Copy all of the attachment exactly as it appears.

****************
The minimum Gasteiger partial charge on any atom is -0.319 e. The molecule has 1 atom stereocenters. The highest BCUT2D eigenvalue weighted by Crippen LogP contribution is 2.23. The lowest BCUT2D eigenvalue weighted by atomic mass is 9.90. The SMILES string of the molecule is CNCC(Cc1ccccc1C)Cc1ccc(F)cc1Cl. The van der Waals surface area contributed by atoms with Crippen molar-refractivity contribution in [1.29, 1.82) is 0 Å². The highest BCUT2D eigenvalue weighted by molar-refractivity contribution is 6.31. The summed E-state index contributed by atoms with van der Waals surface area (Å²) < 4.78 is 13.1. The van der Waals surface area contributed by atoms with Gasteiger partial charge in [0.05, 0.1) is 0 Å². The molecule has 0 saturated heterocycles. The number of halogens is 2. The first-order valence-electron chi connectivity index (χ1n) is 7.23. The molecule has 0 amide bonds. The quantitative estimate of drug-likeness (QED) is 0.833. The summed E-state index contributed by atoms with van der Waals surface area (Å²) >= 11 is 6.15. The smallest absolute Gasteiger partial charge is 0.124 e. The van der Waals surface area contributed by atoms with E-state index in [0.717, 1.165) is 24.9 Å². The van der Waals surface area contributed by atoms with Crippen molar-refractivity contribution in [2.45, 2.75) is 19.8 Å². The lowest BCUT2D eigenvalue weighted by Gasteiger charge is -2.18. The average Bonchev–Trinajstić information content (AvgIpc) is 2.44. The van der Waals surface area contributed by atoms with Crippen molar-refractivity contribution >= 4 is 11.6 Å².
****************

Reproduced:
The minimum Gasteiger partial charge on any atom is -0.319 e. The molecule has 1 atom stereocenters. The highest BCUT2D eigenvalue weighted by Crippen LogP contribution is 2.23. The lowest BCUT2D eigenvalue weighted by atomic mass is 9.90. The SMILES string of the molecule is CNCC(Cc1ccccc1C)Cc1ccc(F)cc1Cl. The van der Waals surface area contributed by atoms with Crippen molar-refractivity contribution in [1.29, 1.82) is 0 Å². The highest BCUT2D eigenvalue weighted by molar-refractivity contribution is 6.31. The summed E-state index contributed by atoms with van der Waals surface area (Å²) < 4.78 is 13.1. The van der Waals surface area contributed by atoms with Gasteiger partial charge in [0.05, 0.1) is 0 Å². The molecule has 0 saturated heterocycles. The number of halogens is 2. The first-order valence-electron chi connectivity index (χ1n) is 7.23. The molecule has 0 amide bonds. The quantitative estimate of drug-likeness (QED) is 0.833. The summed E-state index contributed by atoms with van der Waals surface area (Å²) >= 11 is 6.15. The smallest absolute Gasteiger partial charge is 0.124 e. The van der Waals surface area contributed by atoms with E-state index in [0.717, 1.165) is 24.9 Å². The van der Waals surface area contributed by atoms with Crippen molar-refractivity contribution in [2.45, 2.75) is 19.8 Å². The lowest BCUT2D eigenvalue weighted by Gasteiger charge is -2.18. The average Bonchev–Trinajstić information content (AvgIpc) is 2.44. The van der Waals surface area contributed by atoms with Crippen molar-refractivity contribution >= 4 is 11.6 Å².